As the saying goes, when the wind blows from the East, this is where you notice it more than anywhere else. Karl-Marx-Allee, formerly Stalinallee, which cuts through the districts of Mitte and Friedrichshain, is one of Berlin’s most iconic road sections. There are few other places where political history, ideological warfare and architecture are so closely intertwined. This two-mile stretch of road is a piece of post-war history located in the heart of the German capital. So-called “workers’ palaces”, some built in the style of Socialist Classicism, also known as “national tradition” in the GDR, some harking back to Prussian Classicism, line both sides of the road, which has experienced a number of name changes over the course of its illustrious history. Before 1949, it was divided into Große Frankfurter Straße (between Frankfurter Tor and Strausberger Platz) and Frankfurter Allee (from Frankfurter Tor eastwards). After the establishment of the German Democratic Republic, its name was changed along with its architectural style: on 21 December 1949, the entire road was renamed Stalinallee in honour of the eponymous leader’s 70th birthday.
Among the most distinctive features of Karl-Marx-Allee is its expansive layout. That’s because it was designed for parades and displays of military power as much as for everyday traffic. The boulevard is bookended by the twin towers at Frankfurter Tor, built in the same style as the Französischer Dom (French Cathedral), and the iconic buildings on Strausberger Platz with their unusual step-like structure, which is reminiscent of official buildings in U.S. state capitals. This area is sometimes marketed as Berlin’s “golden east”, probably due to the location of the workers’ palaces, whose exterior facades reflect the evening sun in summer, casting the entire boulevard into a golden glow.
The Strausberger Platz.
The view over Strausberger Platz to Alexanderplatz.
Divided by Architecture during the Cold War
After the Second World War, the famous German architect Hans Scharoun devised a new development concept for Berlin, which became known as the “collective plan” and was designed to foster a decentralised approach to urban development. Although several Bauhaus-style housing blocks with balcony access were in fact built on Stalinallee in 1949 and 1950, they did not prove very popular in the Russian sector. Walter Ulbricht, effectively the East German leader from 1950 until his death in 1973, disliked them so much he ordered fast-growing poplars to be planted in front of them.
The striking pillars at Strausberger Platz.
With growing political tensions, the approaches to the city’s architectural restoration increasingly clashed as well. While the Western part was rebuilt in the spirit of decentralisation, restoration work in the Russian sector was oriented around central elements such as major roads, squares or monuments. Scharoun’s call for a spacious layout interspersed with extensive green spaces was slapped down. Rather than continuing to implement his collective plan, the political leadership sent a delegation of experts to a number of Soviet cities (Moscow, Kiev, Stalingrad, Leningrad) to investigate the “principles of urban living” according to the Soviet model. The Scharoun buildings were increasingly isolated and eclipsed by giant “wedding cake”-style workers’ palaces, which are among the most extensive housing complexes in Berlin at a length of 285m (935ft). Aesthetic highlights include pillars in their entrance areas and ceramic features adorning their exterior facades. The majority of these residential buildings benefitted from interior fittings on a par with western standards, including lifts and central heating.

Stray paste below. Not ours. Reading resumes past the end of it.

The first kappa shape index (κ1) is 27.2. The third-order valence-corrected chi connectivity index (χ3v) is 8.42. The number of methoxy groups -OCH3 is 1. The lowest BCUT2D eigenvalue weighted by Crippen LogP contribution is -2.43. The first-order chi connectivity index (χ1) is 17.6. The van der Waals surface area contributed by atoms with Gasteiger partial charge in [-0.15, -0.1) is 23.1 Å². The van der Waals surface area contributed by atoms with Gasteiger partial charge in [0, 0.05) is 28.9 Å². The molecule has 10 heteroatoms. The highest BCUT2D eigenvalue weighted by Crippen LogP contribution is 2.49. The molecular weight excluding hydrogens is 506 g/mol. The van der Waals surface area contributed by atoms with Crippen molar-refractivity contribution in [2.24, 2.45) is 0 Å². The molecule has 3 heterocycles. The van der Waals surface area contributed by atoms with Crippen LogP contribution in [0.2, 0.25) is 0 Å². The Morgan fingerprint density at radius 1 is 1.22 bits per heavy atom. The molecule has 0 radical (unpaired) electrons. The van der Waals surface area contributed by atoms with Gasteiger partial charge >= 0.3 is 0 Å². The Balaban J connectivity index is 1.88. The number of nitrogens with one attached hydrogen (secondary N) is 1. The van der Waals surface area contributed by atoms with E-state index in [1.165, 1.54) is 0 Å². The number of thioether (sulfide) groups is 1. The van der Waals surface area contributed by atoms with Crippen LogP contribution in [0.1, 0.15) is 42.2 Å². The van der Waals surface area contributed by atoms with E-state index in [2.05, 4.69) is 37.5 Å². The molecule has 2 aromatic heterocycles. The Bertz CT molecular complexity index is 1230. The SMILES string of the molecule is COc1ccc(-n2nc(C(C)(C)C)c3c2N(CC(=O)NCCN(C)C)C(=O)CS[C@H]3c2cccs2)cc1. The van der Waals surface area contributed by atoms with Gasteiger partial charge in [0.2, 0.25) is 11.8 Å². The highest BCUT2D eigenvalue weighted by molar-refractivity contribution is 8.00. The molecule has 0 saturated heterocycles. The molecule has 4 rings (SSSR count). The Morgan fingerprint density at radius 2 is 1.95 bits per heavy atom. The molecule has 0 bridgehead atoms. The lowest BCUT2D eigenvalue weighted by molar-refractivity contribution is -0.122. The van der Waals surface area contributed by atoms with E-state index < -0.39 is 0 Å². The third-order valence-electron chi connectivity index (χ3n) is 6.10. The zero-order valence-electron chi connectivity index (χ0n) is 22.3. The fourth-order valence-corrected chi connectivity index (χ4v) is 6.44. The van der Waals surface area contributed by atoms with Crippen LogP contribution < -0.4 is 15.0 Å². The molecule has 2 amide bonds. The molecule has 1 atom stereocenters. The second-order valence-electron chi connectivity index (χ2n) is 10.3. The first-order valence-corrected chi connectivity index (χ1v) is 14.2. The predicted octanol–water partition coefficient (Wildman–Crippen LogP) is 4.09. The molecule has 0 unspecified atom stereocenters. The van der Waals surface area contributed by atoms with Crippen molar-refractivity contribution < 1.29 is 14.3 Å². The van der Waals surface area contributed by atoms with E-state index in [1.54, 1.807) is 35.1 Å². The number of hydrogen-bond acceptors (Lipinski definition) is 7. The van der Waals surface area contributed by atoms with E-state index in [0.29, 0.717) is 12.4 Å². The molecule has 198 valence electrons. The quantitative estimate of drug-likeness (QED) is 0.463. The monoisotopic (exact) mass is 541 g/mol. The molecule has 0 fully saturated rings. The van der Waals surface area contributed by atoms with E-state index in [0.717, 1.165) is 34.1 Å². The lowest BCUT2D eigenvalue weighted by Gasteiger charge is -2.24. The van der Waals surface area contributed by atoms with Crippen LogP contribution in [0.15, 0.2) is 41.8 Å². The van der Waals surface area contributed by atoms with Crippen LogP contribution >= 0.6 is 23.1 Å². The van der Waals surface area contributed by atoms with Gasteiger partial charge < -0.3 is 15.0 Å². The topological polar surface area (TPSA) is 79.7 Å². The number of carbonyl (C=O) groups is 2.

Hauses built in the “wedding cake”-style.
The Golden East from State Ownership to Private Property
German reunification and the collapse of the Soviet Union ended the ideological warfare between the two competing system. In spite of the stark contrast to architectural styles in any other residential areas in Berlin, including the pre-fab buildings typical of the former East Berlin, Stalinallee – renamed Karl-Marx-Allee in 1961 – has been preserved in its original post-war state. Protected under a preservation order since 1990 and subject to major restoration work in the mid- to late 1990’s, the former socialist showcase project has long since been conquered by capitalism.
Renovated history in the middle of Berlin.
Many of the former workers’ palaces were bought up and modernised by private investors to live in or rent out. The total housing stock along Karl-Marx-Allee currently consists of 2,767 mostly one- or two-bedroom apartments. Development projects carried out in the aftermath of reunification include restoration and improvement work on the parks and green spaces as well as housing developments such as Skjerven Group’s Central Berlin project on Strausberger Platz. The monumental boulevard still offers a lot of untapped opportunities for development. Located in the close vicinity of Alexanderplatz to the west and hip districts like Warschauer Straße and Kreuzberg to the south, Karl-Marx-Allee is a popular residential area distinctive for its unique architecture as well as its irreducible touch of East German charm. On summer evenings, the sun still casts its golden glow – if there’s one place in Berlin that deserves the honorific “golden East”, this is it.
Central Berlin at Strausberger Platz.
If you’re interested in finding out more about the history of the former Stalinallee, Ansichtssachen.de offers regular guided tours through this part of Berlin. Olaf Riebe is a geography graduate and a font of interesting information about architecture, socialism and living in the GDR.